Writing Mario in sed

Writing Mario in sed

Have you ever wondered if you can write games using sed? No? Anyone? Weird.

Anyway, here is how it works, and this is the link to the repo: https://github.com/chebykinn/sedmario

What is sed

Canonically sed is a tool that is used to transform text line by line using regular expressions. Here's an example of some sensible use of it:

$ echo text | sed 's@\(.*\)@<bold>\1</bold>@g'                                                                                                                                                                                                    ~

The problem is that this tool can do more than just replace text:

  • It has labels and a goto command

  • There are two buffers for storing data - pattern space and hold space, you can use the second one for storing data in between parsing lines using a special command.

  • As noted in Wikipedia, the sed language is Turing-complete.


Game scene

Every game should have a cycle that processes all the logic, movement, and rendering. In sed, everything builds around an input line, and if the user doesn't pass file or pipe data, it will use stdin, so every time you type something and press enter it'll start processing the script.

What do we need in this game cycle?

  • Level rendering

  • Processing of input for movement

  • Enemies movement

The first part of the script is used to print the level:

 /^$/ { s/.*/\

Here I replaced the input line buffer with some characters, but this doesn't look really colorful yet because in this buffer I store level map data as characters:

  • P - is player

  • F - air block

  • S - solid block

  • T - pipe

  • M or G - Goomba moving left or right respectively

  • K or O - Koopa

This allows me to write logic based on the character type. Using mentioned labels and the goto command, it's easy to build some logic to process input:

/^a/b left
/^d/b right
/^ /b up
/^s/b down

And then move the player the only way you can do anything in sed - by replacing text:

# replace player block with space block
# collision detection is automatic
 b end
 # Prevent screen scrolling at the end of level
 /end/b end

Rendering the level

Okay, so the previous code draws only the first screen, but the game needs to draw new parts of the level as the player goes further to the right. This is done with two tricks:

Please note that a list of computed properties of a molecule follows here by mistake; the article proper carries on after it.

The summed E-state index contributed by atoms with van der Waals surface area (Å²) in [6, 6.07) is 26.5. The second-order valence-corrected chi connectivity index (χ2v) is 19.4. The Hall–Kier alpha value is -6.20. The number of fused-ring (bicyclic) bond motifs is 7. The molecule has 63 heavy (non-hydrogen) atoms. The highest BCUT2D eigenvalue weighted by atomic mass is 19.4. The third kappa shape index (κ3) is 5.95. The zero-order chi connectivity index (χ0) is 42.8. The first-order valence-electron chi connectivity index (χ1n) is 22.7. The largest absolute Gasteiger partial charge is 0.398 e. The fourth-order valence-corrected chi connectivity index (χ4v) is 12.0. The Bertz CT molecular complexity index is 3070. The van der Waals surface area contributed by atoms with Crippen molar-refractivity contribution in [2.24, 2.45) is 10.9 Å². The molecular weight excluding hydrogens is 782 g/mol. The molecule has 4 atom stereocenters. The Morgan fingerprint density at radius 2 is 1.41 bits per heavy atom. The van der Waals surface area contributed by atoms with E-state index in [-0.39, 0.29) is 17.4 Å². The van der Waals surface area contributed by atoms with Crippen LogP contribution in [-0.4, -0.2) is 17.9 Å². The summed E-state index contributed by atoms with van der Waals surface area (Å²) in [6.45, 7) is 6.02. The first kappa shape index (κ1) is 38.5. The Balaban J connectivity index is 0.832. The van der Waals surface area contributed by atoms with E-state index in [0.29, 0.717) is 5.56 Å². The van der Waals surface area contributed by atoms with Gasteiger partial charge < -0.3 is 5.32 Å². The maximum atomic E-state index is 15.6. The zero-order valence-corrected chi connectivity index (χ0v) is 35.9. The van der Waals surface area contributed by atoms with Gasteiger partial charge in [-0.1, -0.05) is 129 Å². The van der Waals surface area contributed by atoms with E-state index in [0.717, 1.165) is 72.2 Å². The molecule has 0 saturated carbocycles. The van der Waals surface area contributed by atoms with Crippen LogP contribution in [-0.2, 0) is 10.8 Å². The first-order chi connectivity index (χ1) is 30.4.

1. When the player moves to the right I need to shift the screen to the left, this is done by appending # to every line.

  2. I used the last line for storing metadata - when the player jumps it stores the jump states as 1u, 2u, 3u. Same with the next level segments, once the number of # goes to 16 (I just used that for the round number, and to have fewer segments), I replace those #s with the segment based on zone number in metadata (z1, z2, z3).

Here's how it looks under the hood:

The header is not part of the level data, it's just two constant rows of characters with the score counter.

Coloring the output

After user input is processed and enemies are moved we can use the second, hold buffer to store the level data. Then it's easy to color output, I just need to replace all characters with ANSI escape codes for colors.

Running the game loop

To make the game actually playable I needed to write a simple wrapper shell script that sends enter every second, thus driving the game loop forward.

That's it! There are of course some improvements that are needed to be made, for example instead of sending enter every time it is better to come up with a special sync character to maintain a constant speed when you hold the move buttons, but that's for another time. It was a fun challenge at the university and it was nice to remember what I wrote back then :).

Now that people know how it works, I wonder if someone can continue this challenge, for instance, write Doom or The Legend of Zelda...